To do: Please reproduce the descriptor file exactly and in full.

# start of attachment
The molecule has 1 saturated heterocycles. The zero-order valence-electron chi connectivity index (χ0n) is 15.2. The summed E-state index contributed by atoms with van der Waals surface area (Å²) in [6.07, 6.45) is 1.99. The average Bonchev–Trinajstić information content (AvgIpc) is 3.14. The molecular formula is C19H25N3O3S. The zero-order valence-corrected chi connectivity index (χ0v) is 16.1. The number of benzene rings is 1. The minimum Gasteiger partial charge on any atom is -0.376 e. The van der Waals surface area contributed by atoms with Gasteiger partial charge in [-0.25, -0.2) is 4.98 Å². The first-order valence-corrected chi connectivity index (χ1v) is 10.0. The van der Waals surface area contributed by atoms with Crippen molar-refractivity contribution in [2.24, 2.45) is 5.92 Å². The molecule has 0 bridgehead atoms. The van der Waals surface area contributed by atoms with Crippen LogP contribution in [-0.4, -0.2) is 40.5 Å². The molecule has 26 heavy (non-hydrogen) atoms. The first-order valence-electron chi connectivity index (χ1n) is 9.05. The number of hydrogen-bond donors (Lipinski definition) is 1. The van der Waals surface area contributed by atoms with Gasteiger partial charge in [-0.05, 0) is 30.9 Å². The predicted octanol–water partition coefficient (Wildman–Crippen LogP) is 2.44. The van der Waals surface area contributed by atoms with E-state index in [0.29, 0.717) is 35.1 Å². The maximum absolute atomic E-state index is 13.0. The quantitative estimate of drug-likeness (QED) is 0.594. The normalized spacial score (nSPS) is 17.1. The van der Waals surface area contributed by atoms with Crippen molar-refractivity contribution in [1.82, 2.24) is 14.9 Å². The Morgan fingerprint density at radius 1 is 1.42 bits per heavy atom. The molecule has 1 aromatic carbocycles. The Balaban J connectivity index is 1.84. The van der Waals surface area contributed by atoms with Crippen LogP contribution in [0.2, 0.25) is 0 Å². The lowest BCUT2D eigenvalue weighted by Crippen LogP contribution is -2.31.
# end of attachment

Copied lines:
The molecule has 1 saturated heterocycles. The zero-order valence-electron chi connectivity index (χ0n) is 15.2. The summed E-state index contributed by atoms with van der Waals surface area (Å²) in [6.07, 6.45) is 1.99. The average Bonchev–Trinajstić information content (AvgIpc) is 3.14. The molecular formula is C19H25N3O3S. The zero-order valence-corrected chi connectivity index (χ0v) is 16.1. The number of benzene rings is 1. The minimum Gasteiger partial charge on any atom is -0.376 e. The van der Waals surface area contributed by atoms with Gasteiger partial charge in [-0.25, -0.2) is 4.98 Å². The first-order valence-corrected chi connectivity index (χ1v) is 10.0. The van der Waals surface area contributed by atoms with Crippen molar-refractivity contribution in [2.24, 2.45) is 5.92 Å². The molecule has 0 bridgehead atoms. The van der Waals surface area contributed by atoms with Crippen LogP contribution in [-0.4, -0.2) is 40.5 Å². The molecule has 26 heavy (non-hydrogen) atoms. The first-order valence-electron chi connectivity index (χ1n) is 9.05. The number of hydrogen-bond donors (Lipinski definition) is 1. The van der Waals surface area contributed by atoms with Gasteiger partial charge in [-0.05, 0) is 30.9 Å². The predicted octanol–water partition coefficient (Wildman–Crippen LogP) is 2.44. The van der Waals surface area contributed by atoms with E-state index in [0.29, 0.717) is 35.1 Å². The maximum absolute atomic E-state index is 13.0. The quantitative estimate of drug-likeness (QED) is 0.594. The normalized spacial score (nSPS) is 17.1. The van der Waals surface area contributed by atoms with Crippen molar-refractivity contribution in [1.82, 2.24) is 14.9 Å². The Morgan fingerprint density at radius 1 is 1.42 bits per heavy atom. The molecule has 1 aromatic carbocycles. The Balaban J connectivity index is 1.84. The van der Waals surface area contributed by atoms with Crippen LogP contribution in [0.2, 0.25) is 0 Å². The lowest BCUT2D eigenvalue weighted by Crippen LogP contribution is -2.31.